Wednesday, January 12, 2011

Making Things

Curried red lentil soup with sweet potatoes and greens.
I know a lot of people who make things -- dinner, for example.  I know people who grow their own food, make their own music, build their own rock walls, design and build their own houses, decorate their homes with their own artwork, sew their own quilts, and bake their own bread, all as a matter of course.  I know people who knit their own socks!

Then again, when I go into schools, I meet legions of children who never even considered the possibility that they could make something, let alone their own percussive dance patterns.  Here the thing, though -- most kids, even if they don't regularly engage in making things, get excited when it's their turn to make their own dance patterns in class.  It's amazing and energizing to watch, honestly.  It's like I'm giving them permission to take their rightful place in the human race.

I have been reading back issues of the Teaching Artist Journal and finding common themes emerging in what I read.  One of the things that comes forward is that many Teaching Artists (like myself) teach with less of a focus on the technical aspects of their art and put more emphasis on helping their students make things within the structure of an artistic practice and processWhen a Teaching Artist takes their art into the classroom (or community center, or after-school program, or a nursing home, or wherever people are)  they work with people who may have never taken a dance class or made music or used paint in a meaningful way in their entire lives.  They usually have limited amounts of time to work with a group of students and so they become masters at helping people make personally relevant art with a limited vocabulary of skills.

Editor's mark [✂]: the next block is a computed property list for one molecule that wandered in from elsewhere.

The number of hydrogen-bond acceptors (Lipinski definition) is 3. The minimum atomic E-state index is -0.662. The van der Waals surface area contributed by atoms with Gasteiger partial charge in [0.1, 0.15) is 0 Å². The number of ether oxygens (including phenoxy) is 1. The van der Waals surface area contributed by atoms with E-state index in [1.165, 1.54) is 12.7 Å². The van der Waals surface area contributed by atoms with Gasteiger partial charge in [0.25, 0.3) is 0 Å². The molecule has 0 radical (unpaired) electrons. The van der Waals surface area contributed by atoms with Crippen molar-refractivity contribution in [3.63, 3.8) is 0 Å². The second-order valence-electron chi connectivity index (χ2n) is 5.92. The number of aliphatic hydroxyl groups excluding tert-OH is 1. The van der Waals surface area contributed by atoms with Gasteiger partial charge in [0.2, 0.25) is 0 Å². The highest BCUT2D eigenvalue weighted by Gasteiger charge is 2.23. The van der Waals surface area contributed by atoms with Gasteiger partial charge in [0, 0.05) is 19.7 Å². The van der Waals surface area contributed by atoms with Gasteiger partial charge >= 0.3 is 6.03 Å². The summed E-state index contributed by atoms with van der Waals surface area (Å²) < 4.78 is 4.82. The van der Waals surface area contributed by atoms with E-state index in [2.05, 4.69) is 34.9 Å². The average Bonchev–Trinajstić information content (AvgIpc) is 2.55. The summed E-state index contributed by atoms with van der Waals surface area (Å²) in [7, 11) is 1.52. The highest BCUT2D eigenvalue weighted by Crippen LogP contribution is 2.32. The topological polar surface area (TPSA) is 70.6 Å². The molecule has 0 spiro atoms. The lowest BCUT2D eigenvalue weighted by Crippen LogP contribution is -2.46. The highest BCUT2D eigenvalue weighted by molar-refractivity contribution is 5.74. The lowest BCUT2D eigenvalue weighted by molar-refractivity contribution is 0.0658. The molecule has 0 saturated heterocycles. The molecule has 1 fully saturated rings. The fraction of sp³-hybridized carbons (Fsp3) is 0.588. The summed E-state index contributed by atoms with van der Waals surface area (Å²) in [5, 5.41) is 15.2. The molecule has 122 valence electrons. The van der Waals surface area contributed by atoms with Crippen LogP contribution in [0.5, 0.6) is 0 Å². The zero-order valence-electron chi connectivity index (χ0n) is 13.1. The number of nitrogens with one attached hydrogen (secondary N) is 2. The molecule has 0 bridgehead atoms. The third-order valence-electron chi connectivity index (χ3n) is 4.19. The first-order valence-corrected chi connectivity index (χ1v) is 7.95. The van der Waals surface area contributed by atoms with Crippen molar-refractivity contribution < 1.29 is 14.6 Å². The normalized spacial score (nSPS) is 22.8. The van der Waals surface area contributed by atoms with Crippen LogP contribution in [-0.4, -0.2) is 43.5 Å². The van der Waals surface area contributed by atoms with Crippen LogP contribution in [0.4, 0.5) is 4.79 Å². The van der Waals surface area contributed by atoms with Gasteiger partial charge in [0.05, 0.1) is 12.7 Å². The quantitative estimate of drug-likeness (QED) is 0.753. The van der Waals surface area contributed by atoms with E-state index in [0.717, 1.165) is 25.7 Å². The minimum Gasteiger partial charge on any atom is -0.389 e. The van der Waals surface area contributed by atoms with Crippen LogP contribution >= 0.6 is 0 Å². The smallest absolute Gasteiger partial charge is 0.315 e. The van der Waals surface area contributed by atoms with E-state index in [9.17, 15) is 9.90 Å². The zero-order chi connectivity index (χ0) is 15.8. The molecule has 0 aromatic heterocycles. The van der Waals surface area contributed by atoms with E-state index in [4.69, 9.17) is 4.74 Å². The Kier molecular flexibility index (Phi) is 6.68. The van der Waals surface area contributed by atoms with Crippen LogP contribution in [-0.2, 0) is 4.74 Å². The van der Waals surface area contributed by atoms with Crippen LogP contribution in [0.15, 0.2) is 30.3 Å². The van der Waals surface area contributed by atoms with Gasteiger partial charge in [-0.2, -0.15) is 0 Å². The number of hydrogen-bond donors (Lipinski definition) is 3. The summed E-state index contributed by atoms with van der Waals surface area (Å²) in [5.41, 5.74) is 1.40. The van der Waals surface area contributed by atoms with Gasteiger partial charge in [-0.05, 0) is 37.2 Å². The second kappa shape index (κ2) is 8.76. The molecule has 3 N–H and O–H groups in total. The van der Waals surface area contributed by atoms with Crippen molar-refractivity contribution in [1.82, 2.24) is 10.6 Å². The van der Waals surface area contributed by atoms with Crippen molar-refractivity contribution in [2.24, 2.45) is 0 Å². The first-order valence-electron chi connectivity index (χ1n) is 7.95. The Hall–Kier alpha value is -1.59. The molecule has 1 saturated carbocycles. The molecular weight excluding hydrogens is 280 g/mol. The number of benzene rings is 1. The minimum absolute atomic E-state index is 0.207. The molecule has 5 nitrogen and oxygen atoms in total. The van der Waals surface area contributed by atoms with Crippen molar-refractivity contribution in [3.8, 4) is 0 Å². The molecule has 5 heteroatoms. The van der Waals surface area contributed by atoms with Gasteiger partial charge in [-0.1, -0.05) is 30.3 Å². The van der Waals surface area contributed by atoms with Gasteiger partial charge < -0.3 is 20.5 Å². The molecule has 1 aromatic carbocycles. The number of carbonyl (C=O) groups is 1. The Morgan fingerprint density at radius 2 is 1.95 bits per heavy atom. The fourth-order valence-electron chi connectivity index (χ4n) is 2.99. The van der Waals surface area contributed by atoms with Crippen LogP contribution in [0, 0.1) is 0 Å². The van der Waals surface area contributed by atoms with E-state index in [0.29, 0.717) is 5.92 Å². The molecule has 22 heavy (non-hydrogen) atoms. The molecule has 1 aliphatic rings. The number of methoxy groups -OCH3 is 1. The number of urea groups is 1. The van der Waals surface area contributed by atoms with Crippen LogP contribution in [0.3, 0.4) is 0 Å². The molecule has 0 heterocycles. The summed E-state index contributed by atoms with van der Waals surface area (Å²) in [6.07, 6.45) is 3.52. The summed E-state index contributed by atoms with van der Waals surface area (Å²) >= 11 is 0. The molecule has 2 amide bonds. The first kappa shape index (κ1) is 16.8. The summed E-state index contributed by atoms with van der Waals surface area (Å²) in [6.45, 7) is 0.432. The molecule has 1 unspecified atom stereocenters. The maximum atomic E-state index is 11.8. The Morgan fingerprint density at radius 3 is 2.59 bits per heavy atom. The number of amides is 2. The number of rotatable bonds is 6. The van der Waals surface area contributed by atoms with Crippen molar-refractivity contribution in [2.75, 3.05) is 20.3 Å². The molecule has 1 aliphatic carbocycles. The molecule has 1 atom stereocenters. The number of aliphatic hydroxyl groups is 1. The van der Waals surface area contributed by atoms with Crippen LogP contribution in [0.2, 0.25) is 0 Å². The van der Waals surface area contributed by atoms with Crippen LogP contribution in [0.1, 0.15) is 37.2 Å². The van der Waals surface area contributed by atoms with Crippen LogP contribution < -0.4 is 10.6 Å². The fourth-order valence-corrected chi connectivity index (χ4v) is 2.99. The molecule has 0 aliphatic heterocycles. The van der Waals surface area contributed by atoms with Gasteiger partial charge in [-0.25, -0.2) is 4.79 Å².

This is what I do in Math in Your Feet.  In an upcoming article to be published in April 2011 in the Teaching Artist Journal, I go into detail about a teaching tool I created which I call 'Jump Patterns.'  Essentially, Jump Patterns are to percussive dance what creative movement is to ballet or modern dance.  Jump Patterns reflect the elements of percussive dance and allow children to be creative and successful in this particular dance style, but without great need for technical development. 

Don't get me wrong, skill development is important, but sometimes a focus on technical issues creates a huge obstacle to experiencing the incredible joy and importance of just making...things.  Art.  Ideas.  Music.  Shoes out of paper plates.  Even having this particular discussion is part of the cultural baggage we carry, a particular mindset that gets activated and reactivated whenever we think of art solely as something to be 'good' at  instead of an opportunity to make things.  And that's a pity, because I believe that making things is one of the most meaningful activities in which a person can engage. 

An 'old fashioned dress' the creation
of which was facilitated by safety pins and
some adult modeling.